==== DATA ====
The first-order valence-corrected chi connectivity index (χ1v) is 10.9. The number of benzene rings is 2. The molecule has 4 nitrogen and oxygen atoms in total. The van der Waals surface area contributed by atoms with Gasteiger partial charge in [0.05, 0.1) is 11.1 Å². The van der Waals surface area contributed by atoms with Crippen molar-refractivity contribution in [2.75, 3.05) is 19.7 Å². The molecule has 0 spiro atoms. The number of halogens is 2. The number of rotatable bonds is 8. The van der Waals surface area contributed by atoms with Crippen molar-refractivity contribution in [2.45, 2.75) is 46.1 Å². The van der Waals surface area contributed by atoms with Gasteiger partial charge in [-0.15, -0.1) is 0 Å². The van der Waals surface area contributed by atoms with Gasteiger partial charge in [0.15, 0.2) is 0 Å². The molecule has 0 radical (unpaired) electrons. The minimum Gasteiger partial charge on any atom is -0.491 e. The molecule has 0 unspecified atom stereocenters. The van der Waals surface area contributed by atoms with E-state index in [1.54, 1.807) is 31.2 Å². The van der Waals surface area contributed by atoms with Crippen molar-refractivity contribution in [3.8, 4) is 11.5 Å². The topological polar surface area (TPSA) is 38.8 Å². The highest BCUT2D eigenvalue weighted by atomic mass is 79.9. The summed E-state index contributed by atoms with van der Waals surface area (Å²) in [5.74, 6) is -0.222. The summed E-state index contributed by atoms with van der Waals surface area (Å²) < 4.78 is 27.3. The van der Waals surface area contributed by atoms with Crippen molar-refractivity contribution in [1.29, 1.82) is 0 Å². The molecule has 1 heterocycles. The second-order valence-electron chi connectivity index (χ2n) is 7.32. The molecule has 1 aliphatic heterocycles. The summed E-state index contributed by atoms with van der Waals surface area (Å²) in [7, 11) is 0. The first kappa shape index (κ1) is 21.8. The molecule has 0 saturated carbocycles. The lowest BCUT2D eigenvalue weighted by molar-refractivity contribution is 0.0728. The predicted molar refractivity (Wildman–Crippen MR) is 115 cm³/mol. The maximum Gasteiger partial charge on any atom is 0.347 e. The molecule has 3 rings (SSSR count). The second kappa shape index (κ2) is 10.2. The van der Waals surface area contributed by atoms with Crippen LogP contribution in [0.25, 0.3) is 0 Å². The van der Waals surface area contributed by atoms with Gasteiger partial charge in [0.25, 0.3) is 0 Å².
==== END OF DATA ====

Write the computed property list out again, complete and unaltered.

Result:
The first-order valence-corrected chi connectivity index (χ1v) is 10.9. The number of benzene rings is 2. The molecule has 4 nitrogen and oxygen atoms in total. The van der Waals surface area contributed by atoms with Gasteiger partial charge in [0.05, 0.1) is 11.1 Å². The van der Waals surface area contributed by atoms with Crippen molar-refractivity contribution in [2.75, 3.05) is 19.7 Å². The molecule has 0 spiro atoms. The number of halogens is 2. The number of rotatable bonds is 8. The van der Waals surface area contributed by atoms with Crippen molar-refractivity contribution in [2.45, 2.75) is 46.1 Å². The van der Waals surface area contributed by atoms with Gasteiger partial charge in [-0.15, -0.1) is 0 Å². The van der Waals surface area contributed by atoms with Gasteiger partial charge in [0.15, 0.2) is 0 Å². The molecule has 0 radical (unpaired) electrons. The minimum Gasteiger partial charge on any atom is -0.491 e. The molecule has 0 unspecified atom stereocenters. The van der Waals surface area contributed by atoms with E-state index in [1.54, 1.807) is 31.2 Å². The van der Waals surface area contributed by atoms with Crippen molar-refractivity contribution in [3.8, 4) is 11.5 Å². The topological polar surface area (TPSA) is 38.8 Å². The highest BCUT2D eigenvalue weighted by atomic mass is 79.9. The summed E-state index contributed by atoms with van der Waals surface area (Å²) in [5.74, 6) is -0.222. The summed E-state index contributed by atoms with van der Waals surface area (Å²) < 4.78 is 27.3. The van der Waals surface area contributed by atoms with Crippen molar-refractivity contribution in [1.29, 1.82) is 0 Å². The molecule has 1 heterocycles. The second-order valence-electron chi connectivity index (χ2n) is 7.32. The molecule has 1 aliphatic heterocycles. The summed E-state index contributed by atoms with van der Waals surface area (Å²) in [7, 11) is 0. The first kappa shape index (κ1) is 21.8. The molecule has 0 saturated carbocycles. The lowest BCUT2D eigenvalue weighted by molar-refractivity contribution is 0.0728. The predicted molar refractivity (Wildman–Crippen MR) is 115 cm³/mol. The maximum Gasteiger partial charge on any atom is 0.347 e. The molecule has 3 rings (SSSR count). The second kappa shape index (κ2) is 10.2. The van der Waals surface area contributed by atoms with Crippen LogP contribution in [0.25, 0.3) is 0 Å². The van der Waals surface area contributed by atoms with Gasteiger partial charge in [0.25, 0.3) is 0 Å².